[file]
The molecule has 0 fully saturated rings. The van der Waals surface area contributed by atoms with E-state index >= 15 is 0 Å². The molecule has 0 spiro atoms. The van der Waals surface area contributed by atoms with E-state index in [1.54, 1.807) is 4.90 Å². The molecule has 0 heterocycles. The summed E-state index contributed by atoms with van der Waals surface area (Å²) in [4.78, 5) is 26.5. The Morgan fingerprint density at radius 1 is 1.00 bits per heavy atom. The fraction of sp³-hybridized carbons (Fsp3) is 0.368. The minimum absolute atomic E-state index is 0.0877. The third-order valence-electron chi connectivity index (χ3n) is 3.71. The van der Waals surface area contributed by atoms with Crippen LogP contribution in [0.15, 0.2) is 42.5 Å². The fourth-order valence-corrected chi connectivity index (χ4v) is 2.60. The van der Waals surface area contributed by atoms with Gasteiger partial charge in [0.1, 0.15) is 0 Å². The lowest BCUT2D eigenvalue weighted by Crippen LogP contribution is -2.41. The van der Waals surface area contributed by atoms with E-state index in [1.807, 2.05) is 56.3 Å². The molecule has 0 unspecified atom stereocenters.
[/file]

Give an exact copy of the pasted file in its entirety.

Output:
The molecule has 0 fully saturated rings. The van der Waals surface area contributed by atoms with E-state index >= 15 is 0 Å². The molecule has 0 spiro atoms. The van der Waals surface area contributed by atoms with E-state index in [1.54, 1.807) is 4.90 Å². The molecule has 0 heterocycles. The summed E-state index contributed by atoms with van der Waals surface area (Å²) in [4.78, 5) is 26.5. The Morgan fingerprint density at radius 1 is 1.00 bits per heavy atom. The fraction of sp³-hybridized carbons (Fsp3) is 0.368. The minimum absolute atomic E-state index is 0.0877. The third-order valence-electron chi connectivity index (χ3n) is 3.71. The van der Waals surface area contributed by atoms with Crippen LogP contribution in [0.15, 0.2) is 42.5 Å². The fourth-order valence-corrected chi connectivity index (χ4v) is 2.60. The van der Waals surface area contributed by atoms with Gasteiger partial charge in [0.1, 0.15) is 0 Å². The lowest BCUT2D eigenvalue weighted by Crippen LogP contribution is -2.41. The van der Waals surface area contributed by atoms with E-state index in [1.807, 2.05) is 56.3 Å². The molecule has 0 unspecified atom stereocenters.